On November 23, 1944, Lee flew a P-63 to Great Falls, Montana. Several P-63s were in their approach to the airport at the same moment. Lee was cleared to land by the control tower radio operators, but another P-63 pilot had been cleared to land using the light system, because his radio was malfunctioning. The control tower radioed both planes to pull up rather than land, as they were attempting to land on the same runway at the same time. The plane with the useless radio did not receive the message, so when Lee pulled up and the other aircraft didn’t, the two planes collided and crashed onto the runway. Lee survived the crash, but suffered severe burns and trauma, and died two days later from her injuries.
The Lee family chose a burial site in a Portland, Oregon, cemetery, but were refused permission to bury the Hazel in the chosen place, because cemetery policy did not allow Asians to be buried there. The Lee family successfully challenged the policy, and Hazel Ying Lee was laid to rest in a non-military funeral, and buried alongside her younger brother Victor, who had also been killed in action.
As many as 25,000 women signed up for the WASP program in 1942, but only 1,074 completed the training. These successful and dedicated WASPs have been credited with opening the door for women aviators and, later, astronauts. As a WASP, Hazel Ying Lee represents a role model for gender equality; as one of the two Chinese-American WASPs, Lee also represents a role model for racial equality. For decades, members of the WASP and their supporters fought for military status for the women pilots, who, despite flying under military command, were classified as civilians. In March of 1979, after Congressional approval of Public Law 95-202, military status was granted.
Further Reading
Merryman, Molly. Clipped Wings: the Rise and Fall of the Women Airforce Service Pilots of World War II. New York: NYU Press, 2001. Drawing upon military documents, congressional records, and interviews, Merryman looks at the WASP wartime experiences and the eventual success of their efforts to gain military status and receive veterans’ benefits.
Hodgson, Marion Stegeman. Winning My Wings: a Woman Airforce Service Pilot in World War II. Albany, Texas: Bright Sky Press, 2004. An engaging story told through the letters Hodgson wrote at the time, some of them describing the crashes that killed 38 of the WASPs.
Gott, Kay. Hazel Ah Ying Lee, Women AirForce Service Pilot, World War II : a Portrait, McKinleyville, California: Kay Gott, 1996. One of several books fellow WASP Lois Kay Gott Chaffey has written, this generously illustrated book collects friends’ memories of Hazel Ying Lee.
Strebe, Amy Goodpaster. Flying for Her Country: the American and Soviet Women Military Pilots of World War II. Washington DC: Potomac Books, 2009. An accessible account, describing the WASP’s skillful flying, their loyalty to their country, and their grace, both in the sky and on the ground.

Publishing content since February, African.Americana is a new blog dedicated to highlighting African American library collections, history, culture, arts, and ideas.


The woman behind the blog, Raquel Von Cogell, has been a librarian at the Sonja Haynes Stone Center Library for Black Culture and History at the University of North Carolina, a contributor to the Harvard Guide to African American History, and co-editor of Diversity in Libraries: Academic Residency Programs. The mission of the Stone Center is to “”encourage and support the critical examination of all dimensions of African and African American diaspora cultures through sustained and open discussion, dialogue and debate…”.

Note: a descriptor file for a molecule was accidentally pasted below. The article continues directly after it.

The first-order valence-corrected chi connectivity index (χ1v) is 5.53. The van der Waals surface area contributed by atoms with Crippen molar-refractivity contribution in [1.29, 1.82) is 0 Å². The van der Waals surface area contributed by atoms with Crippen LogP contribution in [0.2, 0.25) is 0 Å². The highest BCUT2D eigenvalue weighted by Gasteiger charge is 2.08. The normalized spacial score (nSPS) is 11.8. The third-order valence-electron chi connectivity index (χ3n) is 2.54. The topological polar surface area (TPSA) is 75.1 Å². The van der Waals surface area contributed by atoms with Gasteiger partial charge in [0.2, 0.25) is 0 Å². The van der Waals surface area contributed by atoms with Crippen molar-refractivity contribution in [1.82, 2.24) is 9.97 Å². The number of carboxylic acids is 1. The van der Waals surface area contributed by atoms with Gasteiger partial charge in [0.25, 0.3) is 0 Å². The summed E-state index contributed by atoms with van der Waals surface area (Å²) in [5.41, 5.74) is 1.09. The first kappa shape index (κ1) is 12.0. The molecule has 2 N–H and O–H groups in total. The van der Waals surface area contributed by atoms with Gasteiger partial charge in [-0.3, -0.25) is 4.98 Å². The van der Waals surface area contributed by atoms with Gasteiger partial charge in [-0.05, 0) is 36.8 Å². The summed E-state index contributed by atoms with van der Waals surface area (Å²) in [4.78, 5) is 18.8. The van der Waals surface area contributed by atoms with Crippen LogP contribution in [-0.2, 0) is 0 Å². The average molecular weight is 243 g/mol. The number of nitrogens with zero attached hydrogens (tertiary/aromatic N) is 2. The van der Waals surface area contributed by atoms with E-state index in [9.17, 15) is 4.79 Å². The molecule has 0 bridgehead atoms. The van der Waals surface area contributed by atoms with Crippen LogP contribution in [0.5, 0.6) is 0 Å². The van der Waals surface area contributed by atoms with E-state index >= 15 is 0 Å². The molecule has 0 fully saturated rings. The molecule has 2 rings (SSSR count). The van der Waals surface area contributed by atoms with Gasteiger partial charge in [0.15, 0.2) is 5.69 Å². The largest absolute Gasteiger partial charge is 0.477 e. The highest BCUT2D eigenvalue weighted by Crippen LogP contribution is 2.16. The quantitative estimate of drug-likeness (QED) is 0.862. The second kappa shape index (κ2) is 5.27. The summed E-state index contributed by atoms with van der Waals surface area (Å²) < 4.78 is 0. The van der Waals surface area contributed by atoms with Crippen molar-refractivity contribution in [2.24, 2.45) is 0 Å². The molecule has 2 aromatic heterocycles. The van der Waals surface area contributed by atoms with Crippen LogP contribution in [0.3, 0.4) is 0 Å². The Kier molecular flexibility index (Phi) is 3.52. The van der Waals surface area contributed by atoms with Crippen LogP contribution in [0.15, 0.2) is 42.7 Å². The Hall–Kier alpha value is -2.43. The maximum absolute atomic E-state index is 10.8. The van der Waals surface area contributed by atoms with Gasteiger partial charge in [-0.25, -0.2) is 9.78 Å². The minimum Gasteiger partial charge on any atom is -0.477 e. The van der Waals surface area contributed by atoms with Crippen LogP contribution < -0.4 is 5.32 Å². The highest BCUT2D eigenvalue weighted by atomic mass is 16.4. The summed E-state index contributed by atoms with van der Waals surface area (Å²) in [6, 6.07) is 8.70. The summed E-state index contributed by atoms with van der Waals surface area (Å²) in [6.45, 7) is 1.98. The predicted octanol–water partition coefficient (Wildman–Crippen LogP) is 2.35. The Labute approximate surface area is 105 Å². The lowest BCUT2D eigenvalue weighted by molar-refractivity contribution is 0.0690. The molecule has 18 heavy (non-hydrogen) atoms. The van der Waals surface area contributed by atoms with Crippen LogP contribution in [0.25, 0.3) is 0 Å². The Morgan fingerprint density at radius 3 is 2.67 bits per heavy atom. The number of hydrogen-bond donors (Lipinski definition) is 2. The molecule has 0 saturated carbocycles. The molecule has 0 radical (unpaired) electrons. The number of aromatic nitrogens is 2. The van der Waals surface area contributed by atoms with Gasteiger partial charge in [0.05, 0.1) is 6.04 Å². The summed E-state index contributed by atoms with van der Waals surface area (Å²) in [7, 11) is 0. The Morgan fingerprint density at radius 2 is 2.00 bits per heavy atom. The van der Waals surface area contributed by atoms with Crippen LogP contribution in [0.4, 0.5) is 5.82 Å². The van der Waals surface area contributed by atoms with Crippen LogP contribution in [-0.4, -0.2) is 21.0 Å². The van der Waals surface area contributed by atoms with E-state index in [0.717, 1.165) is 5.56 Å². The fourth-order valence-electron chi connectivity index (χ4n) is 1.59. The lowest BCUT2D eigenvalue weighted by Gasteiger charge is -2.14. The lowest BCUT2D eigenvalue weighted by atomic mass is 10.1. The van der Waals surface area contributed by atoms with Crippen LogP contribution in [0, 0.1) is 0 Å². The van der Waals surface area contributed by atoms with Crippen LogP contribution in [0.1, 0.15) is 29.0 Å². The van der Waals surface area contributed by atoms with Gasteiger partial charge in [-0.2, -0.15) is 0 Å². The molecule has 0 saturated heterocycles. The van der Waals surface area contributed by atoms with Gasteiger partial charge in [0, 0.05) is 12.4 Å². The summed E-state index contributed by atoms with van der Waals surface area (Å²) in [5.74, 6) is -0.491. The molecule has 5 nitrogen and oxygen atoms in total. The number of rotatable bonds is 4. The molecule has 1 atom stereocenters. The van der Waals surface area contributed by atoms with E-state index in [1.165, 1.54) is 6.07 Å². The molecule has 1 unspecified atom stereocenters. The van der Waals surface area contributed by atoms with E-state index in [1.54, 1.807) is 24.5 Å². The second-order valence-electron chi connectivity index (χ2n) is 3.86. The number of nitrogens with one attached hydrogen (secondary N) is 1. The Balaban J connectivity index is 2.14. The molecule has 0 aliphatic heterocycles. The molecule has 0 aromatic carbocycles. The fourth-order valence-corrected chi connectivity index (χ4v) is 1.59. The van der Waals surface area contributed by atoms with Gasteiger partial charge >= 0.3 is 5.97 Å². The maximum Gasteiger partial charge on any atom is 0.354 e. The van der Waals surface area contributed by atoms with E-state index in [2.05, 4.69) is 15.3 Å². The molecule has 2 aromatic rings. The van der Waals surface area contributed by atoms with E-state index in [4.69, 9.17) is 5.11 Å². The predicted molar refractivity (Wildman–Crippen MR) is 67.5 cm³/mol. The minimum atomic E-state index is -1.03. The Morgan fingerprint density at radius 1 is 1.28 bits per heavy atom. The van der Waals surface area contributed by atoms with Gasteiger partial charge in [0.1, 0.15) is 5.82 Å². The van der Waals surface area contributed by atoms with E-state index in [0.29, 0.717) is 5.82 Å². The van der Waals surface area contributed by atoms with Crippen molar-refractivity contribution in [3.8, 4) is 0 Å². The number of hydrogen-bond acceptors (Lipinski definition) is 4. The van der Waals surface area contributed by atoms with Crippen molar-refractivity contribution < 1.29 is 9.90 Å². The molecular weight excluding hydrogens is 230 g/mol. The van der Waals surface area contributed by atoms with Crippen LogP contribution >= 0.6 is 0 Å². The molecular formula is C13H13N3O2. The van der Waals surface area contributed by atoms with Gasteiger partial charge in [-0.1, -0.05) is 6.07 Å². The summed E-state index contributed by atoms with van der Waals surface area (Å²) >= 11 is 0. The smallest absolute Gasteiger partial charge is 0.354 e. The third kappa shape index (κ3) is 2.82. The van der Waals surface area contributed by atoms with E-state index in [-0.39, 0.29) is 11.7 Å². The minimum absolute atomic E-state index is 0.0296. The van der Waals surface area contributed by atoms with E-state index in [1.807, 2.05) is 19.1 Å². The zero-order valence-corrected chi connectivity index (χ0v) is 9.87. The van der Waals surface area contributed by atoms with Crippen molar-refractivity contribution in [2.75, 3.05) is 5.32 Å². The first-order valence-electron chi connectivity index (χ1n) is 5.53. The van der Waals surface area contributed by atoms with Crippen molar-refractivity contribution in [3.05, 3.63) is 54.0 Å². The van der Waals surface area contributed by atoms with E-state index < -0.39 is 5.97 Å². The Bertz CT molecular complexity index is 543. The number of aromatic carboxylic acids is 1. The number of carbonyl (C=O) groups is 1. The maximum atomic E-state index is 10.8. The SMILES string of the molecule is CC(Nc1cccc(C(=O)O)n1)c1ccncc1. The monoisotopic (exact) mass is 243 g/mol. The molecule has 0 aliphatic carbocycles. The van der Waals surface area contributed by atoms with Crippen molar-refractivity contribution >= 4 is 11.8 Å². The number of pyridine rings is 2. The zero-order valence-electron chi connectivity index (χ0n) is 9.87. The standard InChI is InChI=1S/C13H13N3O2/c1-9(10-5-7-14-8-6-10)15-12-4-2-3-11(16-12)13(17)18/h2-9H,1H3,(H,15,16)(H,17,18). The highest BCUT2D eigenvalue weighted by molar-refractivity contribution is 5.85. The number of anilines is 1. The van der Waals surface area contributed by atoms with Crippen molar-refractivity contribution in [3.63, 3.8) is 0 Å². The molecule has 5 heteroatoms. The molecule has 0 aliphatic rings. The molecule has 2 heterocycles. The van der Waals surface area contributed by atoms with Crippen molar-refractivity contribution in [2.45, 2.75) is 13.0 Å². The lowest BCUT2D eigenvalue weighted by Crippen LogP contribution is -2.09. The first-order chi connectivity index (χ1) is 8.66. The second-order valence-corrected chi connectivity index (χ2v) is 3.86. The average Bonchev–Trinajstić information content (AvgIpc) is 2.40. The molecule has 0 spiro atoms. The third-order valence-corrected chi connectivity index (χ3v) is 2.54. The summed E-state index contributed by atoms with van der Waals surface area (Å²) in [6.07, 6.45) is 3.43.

Stella Thompson. Prostitute, but Thief?

A glimpse of truth from a court document out of Austin, District Court of Travis, Texas, 1913, noting that Lawrence Robinson and Stella Thompson are “both negroes”:

Lawrence Robinson went to his job at the Lone Star Ice Factory on the 4th of July, 1913, bringing with him $53. His plan, according to his testimony, was to put $52 in the bank, but found that because of the holiday, the bank was closed. After work, having fallen in with some women of loose virtue, he was in bed with a prostitute, his pants lying by the bed. Robinson testified in court that Stella Thompson, also a prostitute, entered the room while he was carrying on his business with the other woman, got his wallet from his pants pocket, and carried it away to a water closet. Later the wallet without the money was found in the water closet.

A. J. Zilker, a white man, well known to the jury, testified: “I know Lawrence Robinson and have known him about fifteen years. He has worked for me at the Lone Star Ice Factory; he was working for me on July 4, 1913, and all during that summer, I know his reputation for truth and veracity here in Austin; his reputation as a darkey is good; his reputation in the neighborhood where he lives and here in the city is good for truth and veracity; I find him to be above the average.”

W. B. Loveless, a merchant, testified: “I live in South Austin. I run a general merchandise store over there. I know Lawrence Robinson, a colored boy, and have known him since he moved into my neighborhood about two years ago. He has been renting a house from me up until about one day after Christmas when I sold the place. He trades with me. I know his general reputation for truth and veracity in the community and it is good.”

Stella Thompson emphatically denied stealing the money. No one testified on her behalf. She was convicted on appeal and sentenced to two years in prison.

Stella Thompson v. The State. No. 3111. COURT OF CRIMINAL APPEALS OF TEXAS.
74 Tex. Crim. 145; 167 S.W. 345; 1914 Tex. Crim. App. LEXIS 299. April 29, 1914, Decided